Schlepping toward the Center

In the past week, both Senators Obama and McCain have begun talking in ways about Iraq that suggests their stark differences on the subject are not really as fundamental as they have been made to seem. Let the schlepping begin.

As noted in the most recent posting, there are really three positions one can take about what to do about Iraq after inauguration day in January 2009. The candidates have occupied the extremes. Obama has favored getting out rapidly on a fixed timetable of withdrawal. This position speaks to the public desire for American withdrawal and is based on the presumption that the United States had no good reason to be there in the first place and that a protracted continuation will do little good and might even do more harm. McCain has adopted the other extreme, which is that the United States must remain in Iraq until victory is achieved, and that the surge is working to achieve that end. The elusive term victory has gone from producing a democratic Iraq to a stable Iraq. 

The two extremes share a common problem: both raise objections from the public. Leaving raises hackles because a growing portion of the population now thinks that “progress” is now being made and that pulling up stakes will throw away that effort and progress. An open-ended commitment to victory, on the other hand, violates the public desire to see the war end.

How to deal with this dilemma? The answer seems to be to head from the extremes toward the center, a third position that can be thought of as Don’t Leave So Fast/Stay Just a Little Bit Longer. Obama is moving toward the former: he is now scheduled to visit Iraq, where he will be regaled with signs of progress. He has already said that withdrawal will be conditioned by what the military tells him, and they are not going to tell him to leave instantly. McCain, on the other hand, has been backtracking from his assessment of being there “as long as it takes” by suggesting that progress is greater than expected, and thus we may not have to stay as long as once feared. Obama says the timetables are flexible, McCain that success may come sooner rather than later. Is it only a matter of time until these two positions converge on a common point in time for American extraction from Iraq?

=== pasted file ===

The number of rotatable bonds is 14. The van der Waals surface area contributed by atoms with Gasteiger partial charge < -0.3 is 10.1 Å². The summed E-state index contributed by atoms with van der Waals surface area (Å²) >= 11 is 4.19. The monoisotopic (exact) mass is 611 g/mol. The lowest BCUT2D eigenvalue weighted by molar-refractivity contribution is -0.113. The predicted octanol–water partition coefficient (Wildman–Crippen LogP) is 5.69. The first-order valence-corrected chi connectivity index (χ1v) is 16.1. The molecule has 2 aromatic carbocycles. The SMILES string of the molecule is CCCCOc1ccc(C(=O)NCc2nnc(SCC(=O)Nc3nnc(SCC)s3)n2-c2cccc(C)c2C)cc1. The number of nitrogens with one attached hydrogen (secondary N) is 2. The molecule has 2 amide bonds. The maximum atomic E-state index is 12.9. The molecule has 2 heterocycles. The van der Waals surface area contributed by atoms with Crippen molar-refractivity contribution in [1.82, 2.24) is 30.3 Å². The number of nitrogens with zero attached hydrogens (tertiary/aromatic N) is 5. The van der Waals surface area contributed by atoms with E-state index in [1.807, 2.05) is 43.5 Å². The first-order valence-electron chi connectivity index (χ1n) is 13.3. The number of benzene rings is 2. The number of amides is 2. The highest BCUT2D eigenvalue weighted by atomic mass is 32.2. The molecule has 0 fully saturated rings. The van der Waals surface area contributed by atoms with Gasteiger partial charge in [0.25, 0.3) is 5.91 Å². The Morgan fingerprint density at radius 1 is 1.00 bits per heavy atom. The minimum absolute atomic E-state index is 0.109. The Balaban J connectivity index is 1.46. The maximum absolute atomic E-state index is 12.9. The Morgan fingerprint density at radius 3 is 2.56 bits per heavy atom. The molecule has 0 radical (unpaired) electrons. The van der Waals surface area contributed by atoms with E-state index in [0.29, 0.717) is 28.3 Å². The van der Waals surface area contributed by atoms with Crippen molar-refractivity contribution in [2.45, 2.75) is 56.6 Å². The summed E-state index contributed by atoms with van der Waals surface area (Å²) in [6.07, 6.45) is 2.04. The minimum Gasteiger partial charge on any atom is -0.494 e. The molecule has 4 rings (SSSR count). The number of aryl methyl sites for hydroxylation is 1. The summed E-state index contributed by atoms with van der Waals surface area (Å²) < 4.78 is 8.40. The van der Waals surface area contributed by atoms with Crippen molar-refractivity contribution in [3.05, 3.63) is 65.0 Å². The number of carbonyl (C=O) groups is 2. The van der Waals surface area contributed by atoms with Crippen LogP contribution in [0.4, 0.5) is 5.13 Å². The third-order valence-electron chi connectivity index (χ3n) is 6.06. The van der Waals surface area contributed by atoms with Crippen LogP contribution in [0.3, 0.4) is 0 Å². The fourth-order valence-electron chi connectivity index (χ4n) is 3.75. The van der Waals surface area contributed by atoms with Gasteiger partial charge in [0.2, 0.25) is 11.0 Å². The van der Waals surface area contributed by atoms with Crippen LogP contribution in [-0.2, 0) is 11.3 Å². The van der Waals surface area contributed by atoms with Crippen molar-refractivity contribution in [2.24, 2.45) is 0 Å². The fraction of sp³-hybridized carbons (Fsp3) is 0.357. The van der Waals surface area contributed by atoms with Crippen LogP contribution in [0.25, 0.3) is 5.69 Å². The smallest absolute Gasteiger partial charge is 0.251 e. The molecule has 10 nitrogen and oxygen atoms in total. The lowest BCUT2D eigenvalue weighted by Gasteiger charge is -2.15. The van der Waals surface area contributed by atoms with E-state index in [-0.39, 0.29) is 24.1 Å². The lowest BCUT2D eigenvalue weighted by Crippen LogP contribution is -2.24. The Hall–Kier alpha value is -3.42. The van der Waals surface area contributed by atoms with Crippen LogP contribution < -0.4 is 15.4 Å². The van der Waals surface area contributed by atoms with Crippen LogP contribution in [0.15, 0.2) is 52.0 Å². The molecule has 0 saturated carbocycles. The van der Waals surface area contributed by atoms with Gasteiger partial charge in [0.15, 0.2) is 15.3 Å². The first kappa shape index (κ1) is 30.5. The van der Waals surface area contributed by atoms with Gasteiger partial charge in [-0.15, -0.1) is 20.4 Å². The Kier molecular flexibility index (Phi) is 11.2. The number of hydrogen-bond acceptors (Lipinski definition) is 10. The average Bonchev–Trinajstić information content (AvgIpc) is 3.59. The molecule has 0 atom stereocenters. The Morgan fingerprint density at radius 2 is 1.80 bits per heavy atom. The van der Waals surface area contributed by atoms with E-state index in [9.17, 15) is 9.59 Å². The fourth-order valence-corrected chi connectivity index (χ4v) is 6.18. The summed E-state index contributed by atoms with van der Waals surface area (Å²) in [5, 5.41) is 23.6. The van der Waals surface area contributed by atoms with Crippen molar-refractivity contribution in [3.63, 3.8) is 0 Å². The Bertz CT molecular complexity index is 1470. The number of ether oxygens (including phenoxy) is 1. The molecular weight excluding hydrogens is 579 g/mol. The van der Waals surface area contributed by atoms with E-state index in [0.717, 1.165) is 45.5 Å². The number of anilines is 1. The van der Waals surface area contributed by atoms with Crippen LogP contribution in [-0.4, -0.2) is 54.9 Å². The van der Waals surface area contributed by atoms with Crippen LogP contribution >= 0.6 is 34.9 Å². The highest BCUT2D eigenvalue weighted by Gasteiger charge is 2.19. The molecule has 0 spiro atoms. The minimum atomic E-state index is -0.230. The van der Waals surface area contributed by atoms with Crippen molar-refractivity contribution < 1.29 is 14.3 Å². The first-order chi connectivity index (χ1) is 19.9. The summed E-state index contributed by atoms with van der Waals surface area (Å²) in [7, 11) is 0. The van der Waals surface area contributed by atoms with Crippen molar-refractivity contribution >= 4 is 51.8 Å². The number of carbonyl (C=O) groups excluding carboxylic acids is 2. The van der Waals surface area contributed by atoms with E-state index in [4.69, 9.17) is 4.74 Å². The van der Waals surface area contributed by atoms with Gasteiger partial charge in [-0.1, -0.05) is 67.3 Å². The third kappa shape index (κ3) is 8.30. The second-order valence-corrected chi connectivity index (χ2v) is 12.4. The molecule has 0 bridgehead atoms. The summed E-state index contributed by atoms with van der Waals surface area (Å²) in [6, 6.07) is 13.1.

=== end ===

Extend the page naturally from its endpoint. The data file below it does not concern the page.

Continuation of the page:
These changes reflect changes in the public mood, in two ways. One is that American assessment of the war’s progress has change. Fewer Americans see Iraq as a inevitably lost cause and have softened their opposition to the war. At the same time, the abyssmal performance of the American economy has shoved Iraq out of the electoral limelight (a not uncommon phenomenon). If Obama wants to reenergize the Iraq issue, he might be well advised to tie economic performance to the effects of Iraq (for instance, the impact of borrowing for Iraq on the strength of the dollar and consequently the higher number of dollars needed to buy a barrel of oil). McCain, of course, wants to get as far away as he can from the Bush economy and as close as he can toward a national security election, at which he feels he is advantaged. In the meantime, both are quietly schlepping their way toward a closer ground on the Iraq War.

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